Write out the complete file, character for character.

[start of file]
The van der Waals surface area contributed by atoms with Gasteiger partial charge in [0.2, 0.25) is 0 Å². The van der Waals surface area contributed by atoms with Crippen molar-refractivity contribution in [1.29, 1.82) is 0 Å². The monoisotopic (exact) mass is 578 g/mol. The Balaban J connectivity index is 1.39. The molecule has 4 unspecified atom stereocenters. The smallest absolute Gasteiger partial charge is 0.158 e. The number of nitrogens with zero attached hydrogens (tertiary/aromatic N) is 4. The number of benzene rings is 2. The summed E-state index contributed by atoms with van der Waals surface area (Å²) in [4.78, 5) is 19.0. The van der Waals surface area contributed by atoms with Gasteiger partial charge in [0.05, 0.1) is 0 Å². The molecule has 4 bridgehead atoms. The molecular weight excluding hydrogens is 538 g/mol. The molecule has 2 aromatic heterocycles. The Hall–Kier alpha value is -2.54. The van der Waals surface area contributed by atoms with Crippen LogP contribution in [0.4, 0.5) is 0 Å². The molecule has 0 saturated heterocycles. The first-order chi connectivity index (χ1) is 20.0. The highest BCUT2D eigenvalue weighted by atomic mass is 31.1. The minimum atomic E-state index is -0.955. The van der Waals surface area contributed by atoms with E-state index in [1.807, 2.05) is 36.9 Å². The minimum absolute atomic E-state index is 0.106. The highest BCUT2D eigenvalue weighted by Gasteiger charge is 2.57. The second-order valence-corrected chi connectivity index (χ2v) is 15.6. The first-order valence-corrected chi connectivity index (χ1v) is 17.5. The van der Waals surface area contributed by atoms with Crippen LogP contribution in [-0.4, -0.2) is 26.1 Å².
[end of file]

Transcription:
The van der Waals surface area contributed by atoms with Gasteiger partial charge in [0.2, 0.25) is 0 Å². The van der Waals surface area contributed by atoms with Crippen molar-refractivity contribution in [1.29, 1.82) is 0 Å². The monoisotopic (exact) mass is 578 g/mol. The Balaban J connectivity index is 1.39. The molecule has 4 unspecified atom stereocenters. The smallest absolute Gasteiger partial charge is 0.158 e. The number of nitrogens with zero attached hydrogens (tertiary/aromatic N) is 4. The number of benzene rings is 2. The summed E-state index contributed by atoms with van der Waals surface area (Å²) in [4.78, 5) is 19.0. The van der Waals surface area contributed by atoms with Gasteiger partial charge in [0.05, 0.1) is 0 Å². The molecule has 4 bridgehead atoms. The molecular weight excluding hydrogens is 538 g/mol. The molecule has 2 aromatic heterocycles. The Hall–Kier alpha value is -2.54. The van der Waals surface area contributed by atoms with Crippen LogP contribution in [0.4, 0.5) is 0 Å². The molecule has 0 saturated heterocycles. The first-order chi connectivity index (χ1) is 20.0. The highest BCUT2D eigenvalue weighted by atomic mass is 31.1. The minimum atomic E-state index is -0.955. The van der Waals surface area contributed by atoms with E-state index in [1.807, 2.05) is 36.9 Å². The minimum absolute atomic E-state index is 0.106. The highest BCUT2D eigenvalue weighted by Gasteiger charge is 2.57. The second-order valence-corrected chi connectivity index (χ2v) is 15.6. The first-order valence-corrected chi connectivity index (χ1v) is 17.5. The van der Waals surface area contributed by atoms with Crippen LogP contribution in [-0.4, -0.2) is 26.1 Å².